“They aren’t going to bury us with all our stuff”

Tom Brezsny
- Tom Brezsny

“They aren’t going to bury us with all our stuff”

Resuming our ongoing conversation with Richard and Rachel, a local couple who’ve been wrestling with their downsizing demons and talking openly about insights they’ve gleaned from the experience…. 

Tom:  Rachel,  you said: “They aren’t going to bury us with all our stuff,”  what did you mean by that?

Rachel: Honestly, the hardest part of this whole process and the one thing that has taken the biggest physical and emotional toll on us has been trying to figure out what to do with all our stuff. Does anybody want it? Is it worth anything?  How can we give it up? Will we wish we had it someday?

Richard: We’ve accumulated lots of things and also inherited plenty of things from our parents that are still in our garage. It isn’t easy letting go of some of that stuff. We’ve tried for years with the best of intentions and limited success,  but we finally just reached a point where we were stuck. We were exhausted and couldn’t figure out how to go forward. By luck, that’s when the turning point came.

Rachel: Somewhere in our piles of stuff, we found a book we hadn’t read (like a lot of the books we stockpiled.)  It was called Material World and it contained photos of families from all over the world posed in front of their belongings. We saw how little some people in other countries own and then we looked around at all the stuff we were agonizing over in our garage and attic. That wasn’t a pretty picture.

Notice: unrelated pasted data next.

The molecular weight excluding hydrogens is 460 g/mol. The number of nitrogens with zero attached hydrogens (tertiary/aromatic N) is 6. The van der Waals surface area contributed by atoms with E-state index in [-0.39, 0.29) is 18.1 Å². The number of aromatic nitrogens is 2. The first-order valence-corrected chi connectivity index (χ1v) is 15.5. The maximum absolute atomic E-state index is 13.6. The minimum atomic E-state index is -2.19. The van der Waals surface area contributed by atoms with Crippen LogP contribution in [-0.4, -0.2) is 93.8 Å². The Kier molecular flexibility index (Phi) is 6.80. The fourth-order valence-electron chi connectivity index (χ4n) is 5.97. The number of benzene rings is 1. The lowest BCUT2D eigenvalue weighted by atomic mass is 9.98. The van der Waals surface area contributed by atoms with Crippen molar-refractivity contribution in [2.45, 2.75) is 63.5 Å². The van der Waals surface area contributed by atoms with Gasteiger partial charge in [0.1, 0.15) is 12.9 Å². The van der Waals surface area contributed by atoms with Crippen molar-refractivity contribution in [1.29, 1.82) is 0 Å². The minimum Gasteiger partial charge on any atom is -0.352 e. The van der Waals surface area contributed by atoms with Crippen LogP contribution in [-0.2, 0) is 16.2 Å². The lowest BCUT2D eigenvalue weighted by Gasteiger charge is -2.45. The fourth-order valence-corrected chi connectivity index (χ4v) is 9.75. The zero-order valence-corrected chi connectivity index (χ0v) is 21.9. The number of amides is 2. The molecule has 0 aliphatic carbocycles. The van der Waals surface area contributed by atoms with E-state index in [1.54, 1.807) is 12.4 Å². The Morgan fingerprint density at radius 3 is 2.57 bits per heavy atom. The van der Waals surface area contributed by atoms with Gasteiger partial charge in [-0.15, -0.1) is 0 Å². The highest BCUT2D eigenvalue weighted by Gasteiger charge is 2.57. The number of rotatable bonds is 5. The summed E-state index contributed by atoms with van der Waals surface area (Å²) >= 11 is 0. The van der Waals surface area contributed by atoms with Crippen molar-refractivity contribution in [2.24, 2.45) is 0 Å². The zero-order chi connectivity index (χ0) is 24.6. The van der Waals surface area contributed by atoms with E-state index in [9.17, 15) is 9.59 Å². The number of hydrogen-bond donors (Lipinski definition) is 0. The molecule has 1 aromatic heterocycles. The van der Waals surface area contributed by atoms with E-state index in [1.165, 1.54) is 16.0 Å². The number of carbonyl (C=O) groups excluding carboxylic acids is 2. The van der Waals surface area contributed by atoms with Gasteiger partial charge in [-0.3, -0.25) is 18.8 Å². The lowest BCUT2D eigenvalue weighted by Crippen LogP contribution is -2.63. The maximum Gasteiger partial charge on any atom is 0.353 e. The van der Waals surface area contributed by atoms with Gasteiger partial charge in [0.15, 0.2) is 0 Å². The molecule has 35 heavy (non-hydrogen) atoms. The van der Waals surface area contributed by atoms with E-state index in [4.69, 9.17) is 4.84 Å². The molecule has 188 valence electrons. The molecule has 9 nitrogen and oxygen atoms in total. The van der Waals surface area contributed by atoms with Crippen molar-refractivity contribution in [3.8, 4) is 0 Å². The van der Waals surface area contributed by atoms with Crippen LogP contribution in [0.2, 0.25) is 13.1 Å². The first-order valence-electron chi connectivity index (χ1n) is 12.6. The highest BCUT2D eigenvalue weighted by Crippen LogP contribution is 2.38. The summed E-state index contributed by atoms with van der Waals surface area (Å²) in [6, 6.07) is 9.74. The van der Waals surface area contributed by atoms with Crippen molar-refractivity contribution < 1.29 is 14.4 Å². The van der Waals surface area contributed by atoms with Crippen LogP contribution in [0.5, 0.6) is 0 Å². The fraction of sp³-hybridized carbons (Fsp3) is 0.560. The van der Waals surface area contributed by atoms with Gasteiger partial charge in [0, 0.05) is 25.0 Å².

Richard: And then we looked at each other and we made a promise that our desire to downsize wasn’t going to be held hostage by a mountain of stuff that we didn’t even use anymore and that we were having such difficulty letting go of.  It was an epiphany of sorts. We had become prisoners of our own stuff and it was getting in the way – literally and figuratively.  

Rachel:  I remember Richard saying:  “ We’re acting like Egyptian Pharaohs who need 30 yr old skis, high school yearbooks, antique dishware, used Christmas decorations and a complete set of National Geographic magazines to make a successful journey into the after-life! I don’t think we can afford a tomb big enough to hold it all!!”

Richard:  We had a good laugh about that… and we realized that most of our lives have been spent growing, collecting, buying, saving and that suddenly, heading into the last third of our lives, things were heading in the opposite direction.  It was a real existential moment.

Next Week: Rachel and Richard talk more about the existential struggle with stuff…

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